The anguish of one family and their lack of supports

By Mary Dennehy

SINEAD Tighe is known to many across the community of Tallaght. She’s a mother, a runner, a campaigner for inclusion and the current Tallaght Person of the Year, among many other things.

Living in Riverview in Tallaght, Sinead has spent recent years trying to break her family’s cycle of isolation, creating a place for them and her son Daniel, who has a rare genetic disease, in the community.

Keith Daniel and Sinead 04

Keith, Daniel and Sinead at the recent Bohernabreena Tractor Run

Daniel, who is non-verbal, is one of around 40 children in Ireland born with a rare genetic disorder called Sotos Syndrome, a disorder that causes a number of issues, including rapid growth during the early years of life.

Sinead is a firm believer in creating inclusive communities that all families can participate in.

However, last week, the mother-of-two has shared an honest video which describes her family’s daily struggle and their impending isolation once again due to a lack of supports and services.

At the age of 11, Daniel is already bigger than his mam and within four years will be taller than his dad Keith.

To continue providing Daniel with the best quality of life at home, his parents and sister Shauna embarked on an energetic fundraising campaign, called Daniel’s Voyage, to raise money to adapt the downstairs of their home, with the community uniting to help raise €100,000.

However, while the family pull together to care for Daniel and provide the happiest and most comfortable life for him at home, the HSE, according to Sinead, does not have their back.

“I’m at home with Daniel all day, and it is getting a lot worse for me,” Sinead told The Echo.

Daniel Tighe and Sinead Tighe 1

Daniel and Sinead photographed at home last year by The Echo

“We have been looking for a behavioural therapist or behavioural analyist for Daniel for the past four years.

“Daniel is hitting me and he constantly comes after me. If he’s not happy with something, he will hit me.

“I analyse Daniel’s behaviour and try my best to understand why he is acting the way he does, I’m breaking down situations all the time.

“Sometimes I find solutions, but as time is going by there are a lot of [his actions] that are unexplained.

“I can’t work it out on my own anymore.”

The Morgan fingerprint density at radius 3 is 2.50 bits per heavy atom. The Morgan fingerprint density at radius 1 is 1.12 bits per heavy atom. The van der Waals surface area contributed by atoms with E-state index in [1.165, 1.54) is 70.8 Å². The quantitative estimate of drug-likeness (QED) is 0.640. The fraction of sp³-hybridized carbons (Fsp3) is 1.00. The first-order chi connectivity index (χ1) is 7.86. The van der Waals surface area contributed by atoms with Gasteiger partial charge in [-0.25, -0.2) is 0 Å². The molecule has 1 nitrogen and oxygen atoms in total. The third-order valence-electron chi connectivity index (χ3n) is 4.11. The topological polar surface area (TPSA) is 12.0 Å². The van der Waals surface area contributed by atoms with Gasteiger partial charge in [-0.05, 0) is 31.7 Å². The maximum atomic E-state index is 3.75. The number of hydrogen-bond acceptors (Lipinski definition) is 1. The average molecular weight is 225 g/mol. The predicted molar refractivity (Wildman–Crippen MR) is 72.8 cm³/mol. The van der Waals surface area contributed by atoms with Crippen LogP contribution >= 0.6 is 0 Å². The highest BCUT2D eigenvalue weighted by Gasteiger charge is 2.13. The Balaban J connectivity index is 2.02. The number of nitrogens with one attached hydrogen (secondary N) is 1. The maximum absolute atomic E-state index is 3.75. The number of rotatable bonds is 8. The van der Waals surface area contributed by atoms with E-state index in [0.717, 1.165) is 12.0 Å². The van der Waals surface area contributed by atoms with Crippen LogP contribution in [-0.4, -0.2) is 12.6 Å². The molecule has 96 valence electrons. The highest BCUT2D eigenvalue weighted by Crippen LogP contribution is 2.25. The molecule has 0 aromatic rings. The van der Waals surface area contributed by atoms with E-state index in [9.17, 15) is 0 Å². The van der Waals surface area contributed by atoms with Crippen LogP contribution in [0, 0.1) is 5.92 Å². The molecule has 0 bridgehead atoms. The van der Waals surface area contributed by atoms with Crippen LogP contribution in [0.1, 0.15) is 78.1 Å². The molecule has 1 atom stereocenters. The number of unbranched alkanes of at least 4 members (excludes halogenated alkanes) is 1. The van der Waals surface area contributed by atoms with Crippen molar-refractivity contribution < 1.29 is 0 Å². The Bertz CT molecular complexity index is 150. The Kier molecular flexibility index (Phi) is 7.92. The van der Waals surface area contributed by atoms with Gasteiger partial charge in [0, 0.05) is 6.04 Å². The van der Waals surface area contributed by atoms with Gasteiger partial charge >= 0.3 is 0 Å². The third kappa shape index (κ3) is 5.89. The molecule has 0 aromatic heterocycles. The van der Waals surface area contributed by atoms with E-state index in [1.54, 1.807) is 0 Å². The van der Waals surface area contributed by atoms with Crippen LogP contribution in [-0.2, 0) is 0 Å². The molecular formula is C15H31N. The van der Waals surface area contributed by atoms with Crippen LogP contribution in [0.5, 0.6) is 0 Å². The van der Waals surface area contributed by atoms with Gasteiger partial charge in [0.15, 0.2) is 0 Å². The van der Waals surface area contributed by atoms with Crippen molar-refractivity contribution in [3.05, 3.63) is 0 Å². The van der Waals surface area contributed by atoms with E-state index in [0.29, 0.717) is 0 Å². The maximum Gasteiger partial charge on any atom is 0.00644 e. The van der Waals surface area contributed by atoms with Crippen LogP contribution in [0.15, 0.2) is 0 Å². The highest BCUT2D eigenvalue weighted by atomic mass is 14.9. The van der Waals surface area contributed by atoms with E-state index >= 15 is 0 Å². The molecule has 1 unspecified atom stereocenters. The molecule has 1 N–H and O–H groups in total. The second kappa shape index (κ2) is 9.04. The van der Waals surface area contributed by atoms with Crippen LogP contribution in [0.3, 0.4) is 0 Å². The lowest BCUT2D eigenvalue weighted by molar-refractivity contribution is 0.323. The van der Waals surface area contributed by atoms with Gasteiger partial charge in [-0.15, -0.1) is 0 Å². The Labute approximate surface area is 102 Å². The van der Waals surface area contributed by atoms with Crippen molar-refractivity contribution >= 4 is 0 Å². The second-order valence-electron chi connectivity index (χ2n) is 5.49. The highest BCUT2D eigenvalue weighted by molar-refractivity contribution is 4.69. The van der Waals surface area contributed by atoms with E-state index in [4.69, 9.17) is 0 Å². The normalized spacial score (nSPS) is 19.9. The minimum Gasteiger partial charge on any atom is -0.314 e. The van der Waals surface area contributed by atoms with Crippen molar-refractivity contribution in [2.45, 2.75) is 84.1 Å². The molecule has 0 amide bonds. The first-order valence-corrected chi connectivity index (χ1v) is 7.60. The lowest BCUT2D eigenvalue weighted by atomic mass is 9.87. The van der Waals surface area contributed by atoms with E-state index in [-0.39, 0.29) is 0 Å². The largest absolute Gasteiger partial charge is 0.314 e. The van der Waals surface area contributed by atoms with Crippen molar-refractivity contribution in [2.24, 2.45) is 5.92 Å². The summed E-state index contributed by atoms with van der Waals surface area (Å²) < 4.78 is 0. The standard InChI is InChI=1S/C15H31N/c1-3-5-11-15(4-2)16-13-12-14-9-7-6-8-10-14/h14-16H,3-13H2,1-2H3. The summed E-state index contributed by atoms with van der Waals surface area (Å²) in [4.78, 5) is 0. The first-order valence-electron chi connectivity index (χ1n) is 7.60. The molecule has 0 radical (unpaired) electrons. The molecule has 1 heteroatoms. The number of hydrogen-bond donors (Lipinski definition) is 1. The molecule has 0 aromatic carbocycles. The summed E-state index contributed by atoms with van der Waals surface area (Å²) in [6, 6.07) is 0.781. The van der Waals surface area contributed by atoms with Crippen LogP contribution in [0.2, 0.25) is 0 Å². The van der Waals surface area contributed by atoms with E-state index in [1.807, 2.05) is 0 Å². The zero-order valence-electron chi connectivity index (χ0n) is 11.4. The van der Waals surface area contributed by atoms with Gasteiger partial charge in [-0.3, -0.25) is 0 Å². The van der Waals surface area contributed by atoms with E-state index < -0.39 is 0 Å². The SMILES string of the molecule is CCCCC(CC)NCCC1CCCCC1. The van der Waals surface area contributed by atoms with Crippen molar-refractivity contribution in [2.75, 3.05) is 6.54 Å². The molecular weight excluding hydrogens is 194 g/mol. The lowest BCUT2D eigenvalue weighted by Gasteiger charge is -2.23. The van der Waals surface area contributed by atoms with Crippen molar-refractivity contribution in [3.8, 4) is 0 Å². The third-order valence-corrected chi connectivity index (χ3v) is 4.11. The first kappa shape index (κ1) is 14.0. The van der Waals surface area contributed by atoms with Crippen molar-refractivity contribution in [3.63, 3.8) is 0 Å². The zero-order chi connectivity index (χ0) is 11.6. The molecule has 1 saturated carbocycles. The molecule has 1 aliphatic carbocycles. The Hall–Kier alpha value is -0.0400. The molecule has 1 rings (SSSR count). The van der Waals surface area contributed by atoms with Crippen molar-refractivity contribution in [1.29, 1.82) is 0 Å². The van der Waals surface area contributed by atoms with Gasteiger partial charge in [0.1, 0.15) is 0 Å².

She added: “Daniel doesn’t like people coming into the house and I’m so anxious when I bring him out [due to his behavioural issues], I’m afraid we will become isolated again.

“It’s not good for anyone, especially a child, to be locked into a house, they need to be part of their community.”

We need to get services right

According to Sinead, the HSE recently told her to use her domiciliary care allowance, which is a monthly payment for children under the age of 16 with severe disability, to get a private behavioural therapist.

“Daniel has a right to the public services of the HSE,” Sinead said.

“We’ve waited four years for this . . . and [that monthly allowance] is used for different things for Daniel.

“Also, how do I know who is the right behavioural therapist for Daniel?”

Issues with respite are also impacting on the family, whose four-day respite in June was cut to two days and their upcoming four days of respite in August cancelled.

Keith Daniel and Sinead 01

Sinead, Keith and Daniel are regularly spotted out running 

“No one is helping us . . . we are alone in this,” Sinead said. 

“There are loads of carers in crisis and residential homes are not an answer [for all families].

“Kids in residential homes have the back-up of behavioural therapists and are happy [in their residential home], why can’t the option be there for kids like Daniel to have the back-up of a behavioural therapist and be happy in his own home?

“This is the first time I’ve spoken about this but I believe we need to get the services right.

“Let’s get the services right even in Tallaght, it’s a huge issue and there’s lots of families in the same boat.”

The HSE 

The Echo put a number of questions to the HSE concerning the provision and availability of behavioural therapists for children with disabilities, who are being cared for in the home.

In a response to The Echo, the HSE said it is currently engaged in a "reconfiguration of existing therapy resources to geographic based terms for children (0-18 years)". 

The HSE said: "PDS [Progressing Disability Services] is changing the way services are provided across the country to make it equitable and consistent for all. 

"The objective of the new model of assessment and intervention is to provide one clear referral pathway for all children (0-18s), irrespective of their disability, where they live or the school they attend."

In relation to Behavioural Support Staff, the HSE said there are only a small number of such posts nationally however, that their role is recognised as "part of the interdisciplinary Children's Network Team under PDS". 

As of January 2015, most recent figures provided by the HSE, the number of staff employed as Behavioural Support Staff nationally ws 8.30 wte (whole time equivalents) - which included 0.42 wte in the CHO7 area (Dublin West, Dublin South city and Dublin South West). 

According to the HSE: "Estimates 2018 include a proposal for a number of posts to support the implementation of PDS including behavioural specialists." 

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